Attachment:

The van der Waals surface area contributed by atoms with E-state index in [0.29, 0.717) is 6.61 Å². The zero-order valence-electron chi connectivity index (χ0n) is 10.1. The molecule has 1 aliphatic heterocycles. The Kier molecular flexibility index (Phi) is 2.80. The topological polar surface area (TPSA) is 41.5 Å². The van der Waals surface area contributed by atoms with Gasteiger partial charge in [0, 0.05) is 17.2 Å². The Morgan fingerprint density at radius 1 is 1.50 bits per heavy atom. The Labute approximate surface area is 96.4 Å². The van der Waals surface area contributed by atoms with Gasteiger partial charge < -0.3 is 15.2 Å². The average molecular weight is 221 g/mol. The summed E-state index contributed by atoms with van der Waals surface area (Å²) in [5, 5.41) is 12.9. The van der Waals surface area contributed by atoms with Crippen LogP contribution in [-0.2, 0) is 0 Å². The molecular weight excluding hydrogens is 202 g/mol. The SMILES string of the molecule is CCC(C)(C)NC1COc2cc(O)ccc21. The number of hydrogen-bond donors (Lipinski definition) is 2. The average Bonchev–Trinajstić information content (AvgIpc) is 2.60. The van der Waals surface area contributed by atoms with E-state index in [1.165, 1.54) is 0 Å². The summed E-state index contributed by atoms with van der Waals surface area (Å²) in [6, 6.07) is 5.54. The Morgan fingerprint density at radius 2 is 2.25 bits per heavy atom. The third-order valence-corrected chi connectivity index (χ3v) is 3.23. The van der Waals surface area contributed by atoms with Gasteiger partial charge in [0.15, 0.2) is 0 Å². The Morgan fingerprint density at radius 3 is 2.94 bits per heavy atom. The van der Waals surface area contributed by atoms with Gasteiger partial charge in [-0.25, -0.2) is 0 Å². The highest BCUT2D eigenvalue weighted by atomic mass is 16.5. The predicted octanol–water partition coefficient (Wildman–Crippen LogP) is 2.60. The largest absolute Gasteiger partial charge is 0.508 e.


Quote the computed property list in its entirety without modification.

The van der Waals surface area contributed by atoms with E-state index in [0.29, 0.717) is 6.61 Å². The zero-order valence-electron chi connectivity index (χ0n) is 10.1. The molecule has 1 aliphatic heterocycles. The Kier molecular flexibility index (Phi) is 2.80. The topological polar surface area (TPSA) is 41.5 Å². The van der Waals surface area contributed by atoms with Gasteiger partial charge in [0, 0.05) is 17.2 Å². The Morgan fingerprint density at radius 1 is 1.50 bits per heavy atom. The Labute approximate surface area is 96.4 Å². The van der Waals surface area contributed by atoms with Gasteiger partial charge < -0.3 is 15.2 Å². The average molecular weight is 221 g/mol. The summed E-state index contributed by atoms with van der Waals surface area (Å²) in [5, 5.41) is 12.9. The van der Waals surface area contributed by atoms with Crippen LogP contribution in [-0.2, 0) is 0 Å². The molecular weight excluding hydrogens is 202 g/mol. The SMILES string of the molecule is CCC(C)(C)NC1COc2cc(O)ccc21. The number of hydrogen-bond donors (Lipinski definition) is 2. The average Bonchev–Trinajstić information content (AvgIpc) is 2.60. The van der Waals surface area contributed by atoms with E-state index in [1.165, 1.54) is 0 Å². The summed E-state index contributed by atoms with van der Waals surface area (Å²) in [6, 6.07) is 5.54. The Morgan fingerprint density at radius 2 is 2.25 bits per heavy atom. The third-order valence-corrected chi connectivity index (χ3v) is 3.23. The van der Waals surface area contributed by atoms with Gasteiger partial charge in [0.15, 0.2) is 0 Å². The Morgan fingerprint density at radius 3 is 2.94 bits per heavy atom. The van der Waals surface area contributed by atoms with Gasteiger partial charge in [-0.25, -0.2) is 0 Å². The highest BCUT2D eigenvalue weighted by atomic mass is 16.5. The predicted octanol–water partition coefficient (Wildman–Crippen LogP) is 2.60. The largest absolute Gasteiger partial charge is 0.508 e.